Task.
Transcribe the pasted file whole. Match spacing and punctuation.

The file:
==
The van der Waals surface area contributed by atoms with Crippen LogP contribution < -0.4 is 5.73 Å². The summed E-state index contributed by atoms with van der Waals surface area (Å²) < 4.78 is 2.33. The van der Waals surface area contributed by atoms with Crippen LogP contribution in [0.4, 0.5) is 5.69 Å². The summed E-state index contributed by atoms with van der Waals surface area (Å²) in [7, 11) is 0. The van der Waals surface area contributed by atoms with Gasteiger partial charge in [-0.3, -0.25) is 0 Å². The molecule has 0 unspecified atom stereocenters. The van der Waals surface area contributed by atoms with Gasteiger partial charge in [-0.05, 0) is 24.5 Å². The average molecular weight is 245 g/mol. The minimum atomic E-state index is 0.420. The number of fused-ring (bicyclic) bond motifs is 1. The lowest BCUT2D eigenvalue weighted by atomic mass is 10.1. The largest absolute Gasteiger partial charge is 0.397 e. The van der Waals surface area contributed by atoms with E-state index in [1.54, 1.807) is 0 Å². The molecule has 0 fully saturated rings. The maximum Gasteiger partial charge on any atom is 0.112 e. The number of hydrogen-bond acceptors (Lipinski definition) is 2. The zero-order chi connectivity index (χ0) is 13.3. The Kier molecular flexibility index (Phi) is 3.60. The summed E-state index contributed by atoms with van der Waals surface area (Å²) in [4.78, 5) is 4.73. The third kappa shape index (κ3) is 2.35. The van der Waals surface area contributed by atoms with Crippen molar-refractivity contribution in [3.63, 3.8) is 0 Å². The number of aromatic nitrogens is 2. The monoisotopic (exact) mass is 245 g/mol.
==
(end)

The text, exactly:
The van der Waals surface area contributed by atoms with Crippen LogP contribution < -0.4 is 5.73 Å². The summed E-state index contributed by atoms with van der Waals surface area (Å²) < 4.78 is 2.33. The van der Waals surface area contributed by atoms with Crippen LogP contribution in [0.4, 0.5) is 5.69 Å². The summed E-state index contributed by atoms with van der Waals surface area (Å²) in [7, 11) is 0. The van der Waals surface area contributed by atoms with Gasteiger partial charge in [-0.3, -0.25) is 0 Å². The molecule has 0 unspecified atom stereocenters. The van der Waals surface area contributed by atoms with Gasteiger partial charge in [-0.05, 0) is 24.5 Å². The average molecular weight is 245 g/mol. The minimum atomic E-state index is 0.420. The number of fused-ring (bicyclic) bond motifs is 1. The lowest BCUT2D eigenvalue weighted by atomic mass is 10.1. The largest absolute Gasteiger partial charge is 0.397 e. The van der Waals surface area contributed by atoms with E-state index in [1.54, 1.807) is 0 Å². The molecule has 0 fully saturated rings. The maximum Gasteiger partial charge on any atom is 0.112 e. The number of hydrogen-bond acceptors (Lipinski definition) is 2. The zero-order chi connectivity index (χ0) is 13.3. The Kier molecular flexibility index (Phi) is 3.60. The summed E-state index contributed by atoms with van der Waals surface area (Å²) in [4.78, 5) is 4.73. The third kappa shape index (κ3) is 2.35. The van der Waals surface area contributed by atoms with Crippen molar-refractivity contribution in [3.63, 3.8) is 0 Å². The number of aromatic nitrogens is 2. The monoisotopic (exact) mass is 245 g/mol.